There are two mysteries in Lynch’s meeting with Clinton. One is why she agreed to meet him in the first place, especially when she’s surely aware that the entire population of the United States assumes that Hillary will walk free because the corrupt cronyist Democratic administration simply will not allow its presidential hopes to be torpedoed. Lynch should have known better than to hold a private meeting with the politically connected spouse of someone under federal investigation under any circumstances. In these circumstances, though, when there’s already a shadow hanging over the investigation in the public’s mind, it’s unfathomable. Just ask the FBI:

It’s so unfathomable, in fact, that even Lynch didn’t bother denying this morning that it looks bad.

“I certainly wouldn’t do it again because I think it has cast this shadow over what it should not, over what it will not touch,” Lynch said at the event, adding, “It’s important to make it clear that that meeting with President Clinton does not have a bearing on how this matter will be reviewed and resolved.”…

“It really was a social meeting, and it was, it really was in that regard,” she said. “He spoke to me, he spoke to my husband for some time on the plane, and then we moved on.”

But she said she understood why the incident caused concerns, and said it was “painful” to her that the Justice Department’s integrity was called into question.

“No matter how I viewed it, I understand how people view it,” she said.

I don’t think she ever gives Jonathan Capehart a straight answer here when he asks her what the hell she was thinking. She does say, though, that “The most important thing for me as the Attorney General is the integrity of this Department of Justice.” If that were true, notes Stephen Hayes, the next step would be obvious. She would recuse herself formally from the investigation. That’s the second mystery: Having acknowledged herself how bad her meeting with Clinton looks, Lynch nonetheless refuses to step aside and cede control of the outcome to her deputies. How come? When Capehart, who’s chummy as can be in questioning her, asks her about that, she says that recusal would mean she wouldn’t even be briefed on the results of the FBI investigation. Right, and? So what?

Could … this be why she won’t give up control?

“I fully expect to accept their recommendations,” Lynch said Friday at the Aspen Ideas Festival in Colorado. “The final determination for how to proceed will be contained in the recommendations in the report.”…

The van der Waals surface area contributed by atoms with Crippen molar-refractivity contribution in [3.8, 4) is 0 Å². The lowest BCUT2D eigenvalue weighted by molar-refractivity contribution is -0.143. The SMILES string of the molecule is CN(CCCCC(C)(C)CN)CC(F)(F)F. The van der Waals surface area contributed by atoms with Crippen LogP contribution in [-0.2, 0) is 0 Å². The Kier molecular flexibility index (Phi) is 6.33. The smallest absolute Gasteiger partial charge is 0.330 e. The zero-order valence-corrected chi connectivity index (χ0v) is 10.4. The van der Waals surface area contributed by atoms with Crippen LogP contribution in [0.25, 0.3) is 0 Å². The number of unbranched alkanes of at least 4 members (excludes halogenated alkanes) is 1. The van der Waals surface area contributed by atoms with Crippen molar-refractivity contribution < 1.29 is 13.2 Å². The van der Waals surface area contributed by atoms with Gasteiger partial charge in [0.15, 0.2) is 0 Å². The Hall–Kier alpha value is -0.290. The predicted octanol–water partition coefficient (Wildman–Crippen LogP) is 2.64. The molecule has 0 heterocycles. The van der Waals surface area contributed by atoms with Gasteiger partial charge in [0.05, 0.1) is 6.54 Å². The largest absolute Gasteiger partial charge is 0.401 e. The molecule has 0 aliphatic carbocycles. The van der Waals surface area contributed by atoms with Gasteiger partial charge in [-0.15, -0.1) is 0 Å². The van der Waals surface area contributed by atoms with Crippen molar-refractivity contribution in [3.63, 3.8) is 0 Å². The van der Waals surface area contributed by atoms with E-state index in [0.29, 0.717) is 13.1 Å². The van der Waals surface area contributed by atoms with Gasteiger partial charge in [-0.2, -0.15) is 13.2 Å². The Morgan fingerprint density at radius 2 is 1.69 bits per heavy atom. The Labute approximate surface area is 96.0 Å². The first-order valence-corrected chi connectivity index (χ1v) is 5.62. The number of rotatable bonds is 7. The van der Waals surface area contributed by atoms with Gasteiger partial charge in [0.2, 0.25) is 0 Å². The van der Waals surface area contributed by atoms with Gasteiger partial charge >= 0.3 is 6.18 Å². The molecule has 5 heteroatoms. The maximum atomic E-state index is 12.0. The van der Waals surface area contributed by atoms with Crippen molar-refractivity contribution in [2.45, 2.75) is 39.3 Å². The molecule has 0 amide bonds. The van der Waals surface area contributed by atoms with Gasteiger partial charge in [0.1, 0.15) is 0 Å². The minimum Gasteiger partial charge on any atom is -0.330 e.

“A recusal would mean that I wouldn’t even be briefed on what the findings were, or what the actions going forward would be,” Lynch said. “While I don’t have a role in those findings and coming up with those findings or making those recommendations as to how to go forward, I’ll be briefed on it and I will be accepting their recommendations.”

She’s saying two different things there. “Expecting” to accept the FBI’s findings suggests that she might yet overrule them. Saying that she “will” accept their findings means that she won’t. In the first case, the only way Lynch might realistically overrule them is if they recommend charging Hillary and Lynch refuses, which would send public suspicions of a conspiracy within the DOJ to protect Hillary from lava-hot to thermonuclear. In the second case, if Lynch is honestly planning to do whatever the FBI recommends, then there’s no reason not to recuse herself. She’s telling you upfront that she’ll cede the decision on whether to charge to her underlings. Her refusal to recuse under those circumstances is nonsensical. Either way, we have a problem.

Here’s the clip, which, between Capehart’s approach and the crowd’s obvious receptiveness to Lynch, is about as formidable a setting for her to be grilled about this as a Hannity townhall would be for Trump. (Well … maybe it’s a little more formidable than that.)